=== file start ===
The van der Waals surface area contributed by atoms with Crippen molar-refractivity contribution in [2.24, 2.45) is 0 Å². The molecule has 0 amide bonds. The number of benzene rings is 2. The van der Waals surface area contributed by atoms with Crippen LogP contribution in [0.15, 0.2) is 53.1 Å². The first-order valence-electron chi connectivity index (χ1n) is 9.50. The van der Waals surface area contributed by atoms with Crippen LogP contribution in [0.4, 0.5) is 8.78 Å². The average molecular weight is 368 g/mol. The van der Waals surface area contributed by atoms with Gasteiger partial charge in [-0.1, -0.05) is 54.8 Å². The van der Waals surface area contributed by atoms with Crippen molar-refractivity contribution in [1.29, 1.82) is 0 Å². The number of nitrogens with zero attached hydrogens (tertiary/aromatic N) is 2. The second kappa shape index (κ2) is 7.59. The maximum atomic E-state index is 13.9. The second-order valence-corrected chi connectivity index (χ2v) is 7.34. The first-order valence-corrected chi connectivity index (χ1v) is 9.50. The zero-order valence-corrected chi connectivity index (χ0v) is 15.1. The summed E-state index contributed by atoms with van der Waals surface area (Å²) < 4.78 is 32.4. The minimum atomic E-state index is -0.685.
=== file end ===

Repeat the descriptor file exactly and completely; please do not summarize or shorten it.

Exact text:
The van der Waals surface area contributed by atoms with Crippen molar-refractivity contribution in [2.24, 2.45) is 0 Å². The molecule has 0 amide bonds. The number of benzene rings is 2. The van der Waals surface area contributed by atoms with Crippen LogP contribution in [0.15, 0.2) is 53.1 Å². The first-order valence-electron chi connectivity index (χ1n) is 9.50. The van der Waals surface area contributed by atoms with Crippen LogP contribution in [0.4, 0.5) is 8.78 Å². The average molecular weight is 368 g/mol. The van der Waals surface area contributed by atoms with Gasteiger partial charge in [-0.1, -0.05) is 54.8 Å². The van der Waals surface area contributed by atoms with Crippen molar-refractivity contribution in [1.29, 1.82) is 0 Å². The number of nitrogens with zero attached hydrogens (tertiary/aromatic N) is 2. The second kappa shape index (κ2) is 7.59. The maximum atomic E-state index is 13.9. The second-order valence-corrected chi connectivity index (χ2v) is 7.34. The first-order valence-corrected chi connectivity index (χ1v) is 9.50. The zero-order valence-corrected chi connectivity index (χ0v) is 15.1. The summed E-state index contributed by atoms with van der Waals surface area (Å²) < 4.78 is 32.4. The minimum atomic E-state index is -0.685.